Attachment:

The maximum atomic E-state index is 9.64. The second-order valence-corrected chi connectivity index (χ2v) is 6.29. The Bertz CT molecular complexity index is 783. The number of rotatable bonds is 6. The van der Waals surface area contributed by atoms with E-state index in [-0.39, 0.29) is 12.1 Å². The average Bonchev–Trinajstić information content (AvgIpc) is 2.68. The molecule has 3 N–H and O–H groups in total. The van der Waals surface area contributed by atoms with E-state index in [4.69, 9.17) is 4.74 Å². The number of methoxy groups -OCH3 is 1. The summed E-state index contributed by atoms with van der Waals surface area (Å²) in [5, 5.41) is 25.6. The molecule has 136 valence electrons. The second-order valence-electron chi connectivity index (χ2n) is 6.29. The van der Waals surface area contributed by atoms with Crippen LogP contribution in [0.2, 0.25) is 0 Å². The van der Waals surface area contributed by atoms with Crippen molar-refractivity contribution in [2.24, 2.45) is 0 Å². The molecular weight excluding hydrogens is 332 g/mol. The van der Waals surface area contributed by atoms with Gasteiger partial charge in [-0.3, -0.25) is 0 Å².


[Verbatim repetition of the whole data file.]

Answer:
The maximum atomic E-state index is 9.64. The second-order valence-corrected chi connectivity index (χ2v) is 6.29. The Bertz CT molecular complexity index is 783. The number of rotatable bonds is 6. The van der Waals surface area contributed by atoms with E-state index in [-0.39, 0.29) is 12.1 Å². The average Bonchev–Trinajstić information content (AvgIpc) is 2.68. The molecule has 3 N–H and O–H groups in total. The van der Waals surface area contributed by atoms with E-state index in [4.69, 9.17) is 4.74 Å². The number of methoxy groups -OCH3 is 1. The summed E-state index contributed by atoms with van der Waals surface area (Å²) in [5, 5.41) is 25.6. The molecule has 136 valence electrons. The second-order valence-electron chi connectivity index (χ2n) is 6.29. The van der Waals surface area contributed by atoms with Crippen LogP contribution in [0.2, 0.25) is 0 Å². The van der Waals surface area contributed by atoms with Crippen molar-refractivity contribution in [2.24, 2.45) is 0 Å². The molecular weight excluding hydrogens is 332 g/mol. The van der Waals surface area contributed by atoms with Gasteiger partial charge in [-0.3, -0.25) is 0 Å².